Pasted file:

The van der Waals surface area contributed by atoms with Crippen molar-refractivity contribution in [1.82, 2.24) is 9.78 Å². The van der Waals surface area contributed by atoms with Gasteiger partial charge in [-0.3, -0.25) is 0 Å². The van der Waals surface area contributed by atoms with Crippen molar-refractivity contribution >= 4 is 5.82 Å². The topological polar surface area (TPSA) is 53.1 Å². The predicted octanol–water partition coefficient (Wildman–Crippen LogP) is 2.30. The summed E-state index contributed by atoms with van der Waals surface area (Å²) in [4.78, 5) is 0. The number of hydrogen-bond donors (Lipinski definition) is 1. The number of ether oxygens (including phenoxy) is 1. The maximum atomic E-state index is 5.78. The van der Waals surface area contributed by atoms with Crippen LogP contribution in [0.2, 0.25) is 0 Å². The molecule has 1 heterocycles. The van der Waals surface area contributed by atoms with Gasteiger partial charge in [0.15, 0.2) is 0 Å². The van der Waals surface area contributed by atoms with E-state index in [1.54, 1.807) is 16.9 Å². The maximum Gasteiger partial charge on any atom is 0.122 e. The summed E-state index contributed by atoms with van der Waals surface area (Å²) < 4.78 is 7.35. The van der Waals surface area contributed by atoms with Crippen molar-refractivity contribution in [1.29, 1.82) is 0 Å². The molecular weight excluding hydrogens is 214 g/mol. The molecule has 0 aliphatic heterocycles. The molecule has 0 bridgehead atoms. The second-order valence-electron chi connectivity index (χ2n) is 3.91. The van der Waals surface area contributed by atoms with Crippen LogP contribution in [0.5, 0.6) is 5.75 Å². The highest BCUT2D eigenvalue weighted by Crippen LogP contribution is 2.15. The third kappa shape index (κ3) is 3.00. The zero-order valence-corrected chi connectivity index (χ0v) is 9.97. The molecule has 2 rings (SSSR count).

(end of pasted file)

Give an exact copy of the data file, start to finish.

The van der Waals surface area contributed by atoms with Crippen molar-refractivity contribution in [1.82, 2.24) is 9.78 Å². The van der Waals surface area contributed by atoms with Gasteiger partial charge in [-0.3, -0.25) is 0 Å². The van der Waals surface area contributed by atoms with Crippen molar-refractivity contribution >= 4 is 5.82 Å². The topological polar surface area (TPSA) is 53.1 Å². The predicted octanol–water partition coefficient (Wildman–Crippen LogP) is 2.30. The summed E-state index contributed by atoms with van der Waals surface area (Å²) in [4.78, 5) is 0. The number of hydrogen-bond donors (Lipinski definition) is 1. The number of ether oxygens (including phenoxy) is 1. The maximum atomic E-state index is 5.78. The van der Waals surface area contributed by atoms with Crippen LogP contribution in [0.2, 0.25) is 0 Å². The molecule has 1 heterocycles. The van der Waals surface area contributed by atoms with Gasteiger partial charge in [0.15, 0.2) is 0 Å². The van der Waals surface area contributed by atoms with E-state index in [1.54, 1.807) is 16.9 Å². The maximum Gasteiger partial charge on any atom is 0.122 e. The summed E-state index contributed by atoms with van der Waals surface area (Å²) < 4.78 is 7.35. The van der Waals surface area contributed by atoms with Crippen molar-refractivity contribution in [1.29, 1.82) is 0 Å². The molecular weight excluding hydrogens is 214 g/mol. The molecule has 0 aliphatic heterocycles. The molecule has 0 bridgehead atoms. The second-order valence-electron chi connectivity index (χ2n) is 3.91. The van der Waals surface area contributed by atoms with Crippen LogP contribution in [0.5, 0.6) is 5.75 Å². The highest BCUT2D eigenvalue weighted by Crippen LogP contribution is 2.15. The third kappa shape index (κ3) is 3.00. The zero-order valence-corrected chi connectivity index (χ0v) is 9.97. The molecule has 2 rings (SSSR count).